In the final lecture of the heritage series held in the month of September, Prof Pumla Gobodo-Madikizela addressed the topic of transcending trauma. This is an extract from her talk.
Paul Lederach (philosopher and peace-building scholar) says moral imagination is the capacity to imagine ourselves in a web of relations that includes our enemies; the ability to sustain a paradoxical curiosity that embraces the complexity of venturing into uncharted territory.
I have referred to this process as rehumanisation, which is the point where the incompatible yet inextricable stories of victim, victimiser, and bystander meet. For how can a victim find language to talk about trauma, unless a perpetrator acknowledges his deeds through public accountability? And how can a bystander fully confront their role as beneficiary, and know the choices that they could have made, but didn't, unless they are witness to the testimonies of victim and perpetrator? There is an inherent risk in humanising our former enemies, those we grudge for having inflicted, or supported the infliction of trauma upon us. The exercise of moving from relationships defined by fear and divisions drawn from the past, "us and them", to those characterised by mutual respect and compassion for fellow human beings is slower and more demanding than vengeful anger and hatred. It requires work.
Yet when we step into the terrain of dialogue with those we consider our enemies, where each side will listen to the other's pain, hopes and fears, we embrace the moral imagination. We are rising above what so often comes naturally - hate - and venturing onto the path of true social and institutional transformation.
One of the fundamental starting points of the rehumanisation model of dialogue is to discard language that perpetuates the political discourse that we have inherited from the past, and create language that will define our new institutions, and contribute to meaningful social transformation.
Silence is one of the most powerful political tools. This we have always known, but it is a lesson brought home to us again through the Truth and Reconciliation Commission hearings. Through testimonies brought before the TRC, we understood just how silence, and its harmful counterpart, fear, inscribed itself in perpetrators and bystanders, and how it is now beginning to reinscribe itself in victims who should know the pain of trauma.
Therefore, silence about painful experiences that defy articulation in our institutions is the first thing that should be discarded if the goal is to create turning points in the nature and quality of our relationships as communities.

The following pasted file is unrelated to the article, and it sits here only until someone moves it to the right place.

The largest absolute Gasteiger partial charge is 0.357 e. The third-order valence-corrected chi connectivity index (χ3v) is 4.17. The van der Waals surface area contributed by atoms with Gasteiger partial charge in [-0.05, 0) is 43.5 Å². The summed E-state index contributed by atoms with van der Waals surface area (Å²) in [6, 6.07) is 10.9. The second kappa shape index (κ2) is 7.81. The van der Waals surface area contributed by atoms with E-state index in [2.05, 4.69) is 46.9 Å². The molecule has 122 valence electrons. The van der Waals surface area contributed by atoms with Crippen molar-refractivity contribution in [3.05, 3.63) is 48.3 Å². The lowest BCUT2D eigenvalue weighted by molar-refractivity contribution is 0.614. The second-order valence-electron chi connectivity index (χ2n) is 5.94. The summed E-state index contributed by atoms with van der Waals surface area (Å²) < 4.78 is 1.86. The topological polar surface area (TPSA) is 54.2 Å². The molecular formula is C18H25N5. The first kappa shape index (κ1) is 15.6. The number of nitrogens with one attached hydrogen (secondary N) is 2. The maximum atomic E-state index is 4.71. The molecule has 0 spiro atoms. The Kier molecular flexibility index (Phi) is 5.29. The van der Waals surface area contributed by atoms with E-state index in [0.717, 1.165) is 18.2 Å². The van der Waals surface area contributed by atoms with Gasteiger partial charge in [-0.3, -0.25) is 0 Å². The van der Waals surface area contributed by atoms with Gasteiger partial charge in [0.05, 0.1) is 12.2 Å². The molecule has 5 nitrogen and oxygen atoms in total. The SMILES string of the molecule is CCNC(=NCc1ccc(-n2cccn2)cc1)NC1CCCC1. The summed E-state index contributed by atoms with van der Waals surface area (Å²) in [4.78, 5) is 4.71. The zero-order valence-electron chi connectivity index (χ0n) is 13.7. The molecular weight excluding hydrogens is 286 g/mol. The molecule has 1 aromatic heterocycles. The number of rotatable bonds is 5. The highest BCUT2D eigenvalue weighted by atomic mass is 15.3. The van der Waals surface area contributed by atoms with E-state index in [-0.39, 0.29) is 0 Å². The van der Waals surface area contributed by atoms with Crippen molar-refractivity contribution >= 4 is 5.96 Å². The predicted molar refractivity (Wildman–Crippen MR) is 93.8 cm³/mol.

The second thing that I think should be approached with caution is language that acknowledges the past without pointing a way forward into a future where we can at last learn how to talk to one another and respect one another.
For example, in our social consciousness, or rather, in our social discourse, blackness or colouredness embodies a predefined role of victimhood. And whiteness embodies the role of perpetrator or beneficiary of apartheid privilege. Yet reality does not always correspond to these designations.
As a black woman growing under apartheid I have known extreme discrimination, racism and the trauma of exclusion. But I have also known hope and celebrated achievement. What I lost because of the exclusion suffered by my parents from many of society's economic and other benefits and privileges, and what I could have achieved had I been white, are part of my history, my past, my trauma. But does it make me a victim? Hardly.
Does continuing to define myself as a person from a "historically disadvantaged" background, and my white counter-parts as coming from "historically privileged" background help move the agenda of institutional transformation? I doubt it. Does this mean that we must therefore not talk about our difficult past and how it continues to define our relationships in subtle ways? Absolutely not.
The moral imagination challenges us to critically look at what role our collective and individual traumas play in defining the kind of institutional culture we cultivate, and what role each of us, and whatever groups we identify with, play in perpetuating the fear, suspicion, and distrust inherited from the past.
There can be no adequate reparation for the inequities and the moral horrors of our past, or for the moral betrayal that allowed these horrors to happen. I suggest, therefore, that forgiveness is a compelling and healthy response to the debt owed to those whose future was carved through the policies of exclusion.
By forgiveness I don't mean that we should forget; I mean simply an empathic recognition of the moral vulnerability of human beings, a recognition that allows victim groups to be conscious of how strong the lure of power and privilege is, and how fortunate some of us are that we did not have to face this test. I do not know how I would have behaved had I been white under apartheid.
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